Tips

 

Protip: Perfectly Synchronize the Clocks on Multiple Cameras Using a Computer

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If you’ve ever needed to deal with photos shot with multiple cameras at the same event, you’ve probably found how important the clocks on the cameras are for keeping the resulting photos neat and orderly. If timestamps are off, then figuring out when photos were captured in relation to each other can be a pain.

One way you can make sure the clocks on your cameras are perfectly synchronized is by automatically synchronizing them to your computer.
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external Printing With Digital Negatives —The Online Photographer

Photographer Carl Weese, expert in making platinum/palladium prints, goes into great technical detail on creating prints with digital negatives.

 
Sep 16, 2014 · ∞ Permalink · No Comments »

Pro Tip: How to Wrap Cables with Duct Tape Without Getting Them Sticky

Keeps it secure without leaving it sticky when you take it off. - Imgur

Duct tape can often be a photographer’s best friend. Cable management can often be a nightmare. The two don’t naturally combine very well though, since duct tape can leave sticky reside on your cords after its removed.

If you ever need to wrap up cables and don’t have any twist- or zip-ties on hand, here’s how you can use duct tape to wrap cables without the cables getting sticky.
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Thoughts on Judging an International Wedding Photography Competition

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I had the honor of getting to judge a recent international wedding photography contest for Fearless Photographers, a great organization I’ve been a part of for the last few years. Fearless contests run several times a year and typically receive thousands (if not tens of thousands) of entries from around the world. There is no quota to meet for Fearless judges, so if an image is awesome, it gets an award. The judging is incredibly selective, and seems to get more selective with each round.
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5 Business Mistakes Photographers Make and What You Can Do About Them

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Why do some professional photographers fail to make it in business?

If you can’t cut it technically or artistically as a photographer, then clearly your photography business will have a very limited lifespan. But there are other ways in which you can take your eyes off the ball when turning pro. Here are some classic examples of failure that are easy to avoid when you know how… Read more…

35mm or 50mm: Deciding On Your First Prime

In one of those rare more-informative-than-funny Top Gear DigitalRev episodes, Kai tries to help beginners decide what they should buy for their first prime: a nifty 50mm, or a more versatile 35mm. Read more…

PSA: Declare Your Lithium Ion Batteries or You Might Set Your Plane on Fire

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An Australian man learned earlier this year that just because you’ve disassembled your drone and packed it safely away in a number of Pelican cases, it doesn’t mean it can’t cause troubles when undeclared in the cargo bay of your international flight.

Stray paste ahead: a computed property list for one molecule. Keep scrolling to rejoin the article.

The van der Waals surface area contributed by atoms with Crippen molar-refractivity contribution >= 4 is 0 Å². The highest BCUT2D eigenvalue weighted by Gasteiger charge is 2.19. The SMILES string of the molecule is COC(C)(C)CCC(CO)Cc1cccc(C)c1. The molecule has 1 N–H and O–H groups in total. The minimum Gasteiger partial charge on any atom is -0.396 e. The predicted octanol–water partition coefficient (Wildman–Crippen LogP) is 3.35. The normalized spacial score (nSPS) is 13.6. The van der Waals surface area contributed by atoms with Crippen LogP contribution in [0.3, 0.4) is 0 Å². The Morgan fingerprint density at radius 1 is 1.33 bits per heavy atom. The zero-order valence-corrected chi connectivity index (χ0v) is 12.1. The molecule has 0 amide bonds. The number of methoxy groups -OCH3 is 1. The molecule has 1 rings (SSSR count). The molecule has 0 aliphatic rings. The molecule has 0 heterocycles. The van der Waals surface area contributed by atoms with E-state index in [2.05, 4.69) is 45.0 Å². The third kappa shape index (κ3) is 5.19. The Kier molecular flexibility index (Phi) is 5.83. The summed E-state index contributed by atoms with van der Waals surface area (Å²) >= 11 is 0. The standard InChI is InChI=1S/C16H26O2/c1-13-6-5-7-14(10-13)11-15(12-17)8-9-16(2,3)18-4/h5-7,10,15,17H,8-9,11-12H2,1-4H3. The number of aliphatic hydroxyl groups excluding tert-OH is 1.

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Battle of the Client Galleries: Comparing 11 of The Best Tools for Proofing and Presentation

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Online client galleries have been there for some time now, but many photographers either neglect this powerful tool relying on ol’ school DVDs and USB drives for image delivery, or simply are not aware of the options that would suit their particular business.

As a beginner, mostly part-time, photographer I was looking for an affordable photo gallery service to give a try. The main problems I wanted such a tool to solve were: a) deliver images quickly after the shoot; b) impress my clients with a personalized website and thus, make them want to refer me; c) make it easy to share the photos. Read more…

external Analyzing Light – How To Breakdown The Lighting Of A Photo —DIY Photography

Understanding lighting can make huge improvements on a photographer’s work. This articles shares a few tips to look out for when analyzing lighting in various portraits.

 
Sep 07, 2014 · ∞ Permalink · No Comments »

external Choosing Lights —Strobist

Because big lights and small lights each bring a different set of considerations to the party, I am splitting my recommendations into speedlights and “studio lights.” (Although I hate that term.)

For speedlights, you have to decide if you wanna drive stick or automatic—AKA manual or TTL. I live in manual mode, which means I sacrifice some convenience for reliability and repeatability. It also means I can pay about a third as much for each of my flashes.

If you live by TTL, you will die by TTL. Or, at least your wallet will die a small, unnecessary death every time you need to purchase a flash.

 
Sep 02, 2014 · ∞ Permalink · No Comments »